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RHEL 5 workstation. Has been running smoothly for years. I did a 'pup' recently and followed with a nice, cleansing reboot. Afterwards the system had some startup issues: namely MySQL refused to start. It just went "...." for 5-10 minutes before I did another boot and skipped that step (using 'interactive'). This was the only service that didn't wan't to start normally.

So now that the system is booted I've found that it doesn't want to stay in sync with the NTP master and after 48 hours is refusing any SSH other than root.

NTPD: this service starts normally and gets a lock on 4 servers. Almost immediately it starts to lose ground and now (after 3 days) is almost 40 hours behind. If I stop/start the service it gets the lock, resets the system clock and starts losing ground again. The 'hwclock' is set properly and maintains its time.

Login: when I (re)start the ntp server I am able to login normally. I assume this problem is due to losing sync with LDAP. This appears to be verified by LDAP errors in /var/log/messages.

Suggestions on where to look?

ADDENDA: Tried deleting the 'drift' file. After a bit it gets recreated with 0.000.

from /var/log/messages:

Jan 17 06:54:01 aeolus ntpdate[5084]: step time server 129.95.96.10 offset 30.139216 sec
Jan 17 06:54:01 aeolus ntpd[5086]: ntpd 4.2.2p1@1.1570-o Tue Oct 25 12:54:17 UTC 2011 (1)
Jan 17 06:54:01 aeolus ntpd[5087]: precision = 1.000 usec
Jan 17 06:54:01 aeolus ntpd[5087]: Listening on interface wildcard, 0.0.0.0#123 Disabled
Jan 17 06:54:01 aeolus ntpd[5087]: Listening on interface wildcard, ::#123 Disabled
Jan 17 06:54:01 aeolus ntpd[5087]: Listening on interface lo, ::1#123 Enabled
Jan 17 06:54:01 aeolus ntpd[5087]: Listening on interface eth0, fe80::213:72ff:fe20:4080#123 Enabled
Jan 17 06:54:01 aeolus ntpd[5087]: Listening on interface lo, 127.0.0.1#123 Enabled
Jan 17 06:54:01 aeolus ntpd[5087]: Listening on interface eth0, 10.127.24.81#123 Enabled
Jan 17 06:54:01 aeolus ntpd[5087]: kernel time sync status 0040
Jan 17 06:54:02 aeolus ntpd[5087]: frequency initialized 0.000 PPM from /var/lib/ntp/drift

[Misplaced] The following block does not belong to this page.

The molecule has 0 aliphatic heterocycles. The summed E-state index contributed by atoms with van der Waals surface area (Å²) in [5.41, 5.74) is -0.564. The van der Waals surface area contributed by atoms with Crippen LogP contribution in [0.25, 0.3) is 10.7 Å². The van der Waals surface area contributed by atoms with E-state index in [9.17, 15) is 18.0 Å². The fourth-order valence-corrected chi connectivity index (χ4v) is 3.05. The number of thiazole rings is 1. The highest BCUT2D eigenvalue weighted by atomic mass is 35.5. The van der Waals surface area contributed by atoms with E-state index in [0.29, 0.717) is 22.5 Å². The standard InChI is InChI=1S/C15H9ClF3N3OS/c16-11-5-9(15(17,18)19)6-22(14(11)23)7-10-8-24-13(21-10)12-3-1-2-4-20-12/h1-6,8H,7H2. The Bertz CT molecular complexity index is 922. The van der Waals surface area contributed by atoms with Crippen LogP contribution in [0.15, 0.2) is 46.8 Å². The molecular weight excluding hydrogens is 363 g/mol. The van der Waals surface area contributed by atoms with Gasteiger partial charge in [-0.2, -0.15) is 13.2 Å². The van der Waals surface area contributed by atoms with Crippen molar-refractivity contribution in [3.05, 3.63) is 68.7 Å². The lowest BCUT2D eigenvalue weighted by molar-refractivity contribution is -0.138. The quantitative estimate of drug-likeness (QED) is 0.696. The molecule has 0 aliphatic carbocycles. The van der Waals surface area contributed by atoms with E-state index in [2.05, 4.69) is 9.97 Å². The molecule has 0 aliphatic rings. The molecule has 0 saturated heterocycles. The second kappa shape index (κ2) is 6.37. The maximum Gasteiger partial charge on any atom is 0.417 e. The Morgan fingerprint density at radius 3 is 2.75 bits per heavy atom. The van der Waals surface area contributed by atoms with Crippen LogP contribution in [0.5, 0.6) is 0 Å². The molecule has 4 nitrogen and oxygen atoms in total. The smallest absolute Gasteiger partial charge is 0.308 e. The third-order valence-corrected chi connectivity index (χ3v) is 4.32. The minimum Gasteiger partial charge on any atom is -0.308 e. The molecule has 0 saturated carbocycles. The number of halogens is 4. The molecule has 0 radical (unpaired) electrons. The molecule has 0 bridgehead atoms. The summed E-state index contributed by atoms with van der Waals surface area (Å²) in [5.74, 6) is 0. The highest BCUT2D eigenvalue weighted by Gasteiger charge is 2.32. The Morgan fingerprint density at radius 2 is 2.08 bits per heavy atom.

Jan 17 06:54:02 aeolus ntpd[5087]: system event 'event_restart' (0x01) status 'sync_alarm, sync_unspec, 1 event, event_unspec' (0xc010)

You can see the 30 second offset. This was after about one minute of operation.

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Howdy, few details that I need. When the clock is not synced, ntpdate -d <time-server>, ntpq -pn, ntpdc -c kerninfo, ntpdc -c loopinfo. Run ntpq in root prompt and then run associations and rv on association-id. Pastebin the entire output, don't forget to put /etc/ntp.conf and /etc/sysconfig/ntpd. Lots of asking but I have seen that nothing about ntp code is eye-soothing. –  Soham Chakraborty Aug 18 '13 at 15:58
    
Check that ntpd.conf has a valid server entry. Make sure the server is contactable and you're allowed to use it. Then follow the suggested answers people have provided. –  Matt Mar 10 at 9:25

2 Answers 2

I would recomend to delete the drift file, stop the NTP daemon and then execute an ntpdate prior to starting the service. What I understand is that your hardware clock has a problem.

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As you may know, ntpd tries to measure the drift of the internal hardware clock and adjust the system's clocks accordingly (in case the server cannot be contacted, and to prevent excessive synchronizations). The value of the drift is stored in a file; usually /etc/ntp/drift (depends on your distro). It sounds like somehow a wrong value is noted in there; or some other changed parameters (power consumption etc.) have influenced the hardware characteristics in such a way that this stored drift value is no longer correct.

Stop the daemon, rename/remove the file (or just empty it), and start the daemon again. It will measure drift from scratch over the next few days and act accordingly.

LDAP and SSH (among other login services), rely on having the involved systems not having too much discrepancy of their system clocks, so if you're off by 40 hours, its completely natural they get all upset. :)

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Would I see a fix to 'date' immediately or does this need a few days to correct as well? I emptied /var/log/drift, bounced the service and am seeing the system clock lag behind almost immediately. –  ethrbunny Jan 16 '12 at 17:05
    
This depends on your configuration. But usually ntpd, having no drift file, should work in a special mode for at least 15 minutes, after that, time&frequency should have stabilized. But this requires the drift not to be too large. Do you see anything strange in the logs? If so, please update your question with those messages. –  Roman Jan 17 '12 at 13:05
    
Edits in original entry. –  ethrbunny Jan 17 '12 at 14:58

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